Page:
Examining the Financial Trade-Off to Securing your Organization

What is perfect security? Does it mean that there can be no break-ins, no stolen credentials, no lost data? Is that a good goal?

One of the first things we discuss in Learning Tree Course 468, System and Network Security Introduction is the goals for organizational security. A colleague once said his company’s goal was to be “very secure”. He wasn’t sure what he or they meant, but it at least involved something close to perfect security. Most security professionals with whom I’ve spoken don’t believe that perfect security is achievable or even desirable.

To illustrate that last point somewhat graphically, imagine a company where its data is so important that it will go to great lengths to ensure employees don’t divulge the data. They monitor the office phones, scan email, and even check backpacks and brief cases when people exit. But when a security guard mentioned that folks could tape flash drives to their chests, the company got so paranoid they decided to do a physical pat-down search on every employee with access to sensitive data when he or she left the office each day.

That’s extreme, of course, but the idea is that “perfect security” may not be desirable because it may require, among other things, onerous measures. And a small flash card could be hidden where a pat-down would be very unlikely to find it. The company could have used airport-style body scanners to find the data, and that would have been more expensive and possibly less intrusive. Or it could have just used metal detectors and been a tiny bit less secure and far more employee-friendly.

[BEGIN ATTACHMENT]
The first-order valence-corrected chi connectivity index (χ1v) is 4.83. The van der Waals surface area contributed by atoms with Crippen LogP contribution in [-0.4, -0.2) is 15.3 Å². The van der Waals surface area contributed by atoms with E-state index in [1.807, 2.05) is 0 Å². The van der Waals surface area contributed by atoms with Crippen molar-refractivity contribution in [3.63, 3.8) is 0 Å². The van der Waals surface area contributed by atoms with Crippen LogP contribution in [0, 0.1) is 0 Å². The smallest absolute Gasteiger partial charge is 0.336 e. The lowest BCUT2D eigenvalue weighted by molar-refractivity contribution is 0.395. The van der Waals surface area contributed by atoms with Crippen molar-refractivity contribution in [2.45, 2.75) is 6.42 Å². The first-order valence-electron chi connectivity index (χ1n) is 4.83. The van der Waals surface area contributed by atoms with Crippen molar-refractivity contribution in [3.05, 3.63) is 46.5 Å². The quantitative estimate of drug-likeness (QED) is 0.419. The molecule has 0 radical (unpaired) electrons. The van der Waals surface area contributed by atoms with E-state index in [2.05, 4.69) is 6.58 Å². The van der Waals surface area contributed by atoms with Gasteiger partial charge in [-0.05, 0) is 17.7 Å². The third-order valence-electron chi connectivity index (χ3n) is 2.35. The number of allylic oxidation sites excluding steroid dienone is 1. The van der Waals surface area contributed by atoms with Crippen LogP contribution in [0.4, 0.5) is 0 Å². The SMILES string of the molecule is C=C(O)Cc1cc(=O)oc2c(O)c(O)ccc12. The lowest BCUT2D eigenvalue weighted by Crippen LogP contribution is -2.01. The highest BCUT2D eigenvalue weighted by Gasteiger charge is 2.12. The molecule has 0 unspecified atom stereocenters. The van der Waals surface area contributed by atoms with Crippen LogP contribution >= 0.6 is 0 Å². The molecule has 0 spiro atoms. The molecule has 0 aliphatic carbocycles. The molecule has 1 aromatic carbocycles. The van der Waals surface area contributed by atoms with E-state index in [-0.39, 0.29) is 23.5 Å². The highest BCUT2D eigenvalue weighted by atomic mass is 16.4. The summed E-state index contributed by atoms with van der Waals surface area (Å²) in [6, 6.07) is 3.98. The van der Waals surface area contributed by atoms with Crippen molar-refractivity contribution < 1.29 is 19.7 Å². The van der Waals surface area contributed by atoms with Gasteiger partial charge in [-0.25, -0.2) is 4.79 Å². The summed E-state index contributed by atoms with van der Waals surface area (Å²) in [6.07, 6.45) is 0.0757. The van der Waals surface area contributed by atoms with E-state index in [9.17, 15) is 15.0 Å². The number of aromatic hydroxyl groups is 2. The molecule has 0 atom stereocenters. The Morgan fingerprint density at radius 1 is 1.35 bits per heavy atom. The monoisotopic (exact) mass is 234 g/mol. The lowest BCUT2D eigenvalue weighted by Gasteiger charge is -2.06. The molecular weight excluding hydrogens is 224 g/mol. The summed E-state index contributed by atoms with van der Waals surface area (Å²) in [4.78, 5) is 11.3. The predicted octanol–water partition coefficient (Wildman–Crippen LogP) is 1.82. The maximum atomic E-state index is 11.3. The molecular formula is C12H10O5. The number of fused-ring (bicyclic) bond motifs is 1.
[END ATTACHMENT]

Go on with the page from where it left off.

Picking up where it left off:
There are ways around virtually any scheme to secure data. At some point there is a financial trade-off: spending more money to protect something than it is worth is not a good solution. The law of diminishing returns comes in to play in cybersecurity. So before looking at how to protect some asset, we need to assess its value and what the risk to that asset is.

The assessing of value generally involves more than just computing the replacement cost. If someone were to access an organization’s data, they could release it to the public, create a competing product, or otherwise diminish the organization’s value. Even public entities have a “value” in that sense. So the assessment of value needs to be done carefully. It needs to take into account at least the value of theft of the data, modification of the data, or wiping out of the data.

Likewise assessing risk is a major task. There are risk management specialists who are taught to analyze risks and the likelihood of specific threats. Many of those analysts are not well versed in cybersecurity, so it is important to use one that is.

Rather than trying to be “completely secure” or “really secure” or buying the latest shiny security gadget, look at the value of your assets and at the associated risks. Please use the comment section below to share any enlightening risk assessment stories with us that you can.

John McDermott

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